Northeast Home Heating Oil Reserve..               2003      not specified              6,000              6,500
Energy Information Administration...               1984      not specified             55,870            122,000
Office of Science...................               2013          6,007,000          4,876,000          5,400,000
Advanced Research Projects Agency-                 2013            312,000            265,000            305,889
 Energy.............................
Advanced Technology Vehicle                        2012      not specified              6,000              5,000
 Manufacturing Program..............
Non-Defense Environmental Cleanup:
    West Valley Demonstration.......               1981              5,000              5,000             61,613
    Departmental Administration.....               1984            246,963            185,682            130,971
Atomic Energy Defense Activities:
    National Nuclear Security
     Administration:
        Weapons Activities..........               2016          8,802,797          8,846,948          9,285,147
        Defense Nuclear                            2016          1,941,500          1,940,302          1,821,916
         Nonproliferation...........
        Naval Reactors..............               2016          1,359,996          1,375,496          1,420,120
        Federal Salaries and                       2016            388,000            383,666            382,387
         Expenses...................
Defense Environmental Cleanup.......               2016          5,130,550          5,289,742          5,226,950
Other Defense Activities............               2016            770,522            776,425            776,425
Power Marketing Administrations:
    Southwestern....................               1984             40,254             36,229             11,057
    Western Area....................               1984            259,700            194,630             95,581
Federal Energy Regulatory Commission               1984      not specified             29,582                  0
Defense Nuclear Facilities Safety                  2016             29,150             29,150             31,000
 Board..............................
Denali Commission...................               2008      not specified             21,800             11,000
Nuclear Regulatory Commission.......               1985            460,000            448,200            149,268
----------------------------------------------------------------------------------------------------------------
\1\Program was initiated in 1972 and has never received a separate authorization

                              Rescissions

    Pursuant to clause 3(f)(2) of rule XIII of the Rules of the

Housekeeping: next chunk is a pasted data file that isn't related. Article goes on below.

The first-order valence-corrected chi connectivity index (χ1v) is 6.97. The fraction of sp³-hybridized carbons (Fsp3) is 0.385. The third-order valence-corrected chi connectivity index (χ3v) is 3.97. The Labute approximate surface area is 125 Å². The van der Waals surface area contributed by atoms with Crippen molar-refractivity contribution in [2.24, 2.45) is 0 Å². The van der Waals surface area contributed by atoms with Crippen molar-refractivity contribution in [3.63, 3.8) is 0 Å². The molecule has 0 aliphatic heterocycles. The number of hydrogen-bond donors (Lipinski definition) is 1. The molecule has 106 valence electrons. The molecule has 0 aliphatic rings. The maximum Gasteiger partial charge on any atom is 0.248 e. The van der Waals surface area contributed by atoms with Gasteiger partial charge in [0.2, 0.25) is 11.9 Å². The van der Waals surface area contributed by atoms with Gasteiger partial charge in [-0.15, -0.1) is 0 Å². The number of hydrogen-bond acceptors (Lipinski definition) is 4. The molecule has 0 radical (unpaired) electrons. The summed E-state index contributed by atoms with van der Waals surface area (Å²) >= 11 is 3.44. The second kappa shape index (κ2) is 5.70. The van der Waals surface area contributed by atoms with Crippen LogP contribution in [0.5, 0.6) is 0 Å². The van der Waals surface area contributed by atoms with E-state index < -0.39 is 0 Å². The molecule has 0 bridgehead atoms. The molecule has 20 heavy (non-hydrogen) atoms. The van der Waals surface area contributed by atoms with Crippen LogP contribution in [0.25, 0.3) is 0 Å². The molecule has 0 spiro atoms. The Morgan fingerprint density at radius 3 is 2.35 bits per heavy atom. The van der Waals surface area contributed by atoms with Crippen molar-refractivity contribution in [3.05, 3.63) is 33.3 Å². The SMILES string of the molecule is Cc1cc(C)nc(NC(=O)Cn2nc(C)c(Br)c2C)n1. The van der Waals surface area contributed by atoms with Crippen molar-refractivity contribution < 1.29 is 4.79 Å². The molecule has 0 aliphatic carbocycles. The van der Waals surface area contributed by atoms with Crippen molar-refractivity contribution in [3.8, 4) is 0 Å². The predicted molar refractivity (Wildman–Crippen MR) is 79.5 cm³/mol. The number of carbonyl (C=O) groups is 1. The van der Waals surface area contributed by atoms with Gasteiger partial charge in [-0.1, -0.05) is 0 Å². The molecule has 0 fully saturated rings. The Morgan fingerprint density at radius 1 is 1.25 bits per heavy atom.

House of Representatives, the following table is submitted 
describing the rescissions recommended in the accompanying 
bill:
        Department or Activity                                    Amount

Department of Energy: Weapons Activities.....................106,126,393
Department of Energy: Defense Nuclear Nonproliferation........33,127,803
Department of Energy: Naval Reactors..........................   307,262

                 Comparison With the Budget Resolution

    Pursuant to clause 3(c)(2) of rule XIII of the Rules of the 
House of Representatives and section 308(a)(1)(A) of the 
Congressional Budget Act of 1974, the following table compares 
the levels of new budget authority provided in the bill with 
the appropriate allocation under section 302(b) of the Budget 
Act.

                                            [In millions of dollars]
----------------------------------------------------------------------------------------------------------------
                                               302 (b) Allocation                         This Bill
                                     ---------------------------------------------------------------------------
                                       Budget Authority       Outlays        Budget Authority       Outlays
----------------------------------------------------------------------------------------------------------------
Mandatory...........................                  0                  0                  0                  0
Discretionary.......................             37,444             37,625             37,444          \1\37,625
----------------------------------------------------------------------------------------------------------------
\1\Includes outlays from prior-year budget authority.

                      Five-Year Outlay Projections

    Pursuant to section 308(a)(1)(B) of the Congressional 
Budget Act of 1974, the following table contains five-year 
projections prepared by the Congressional Budget Office of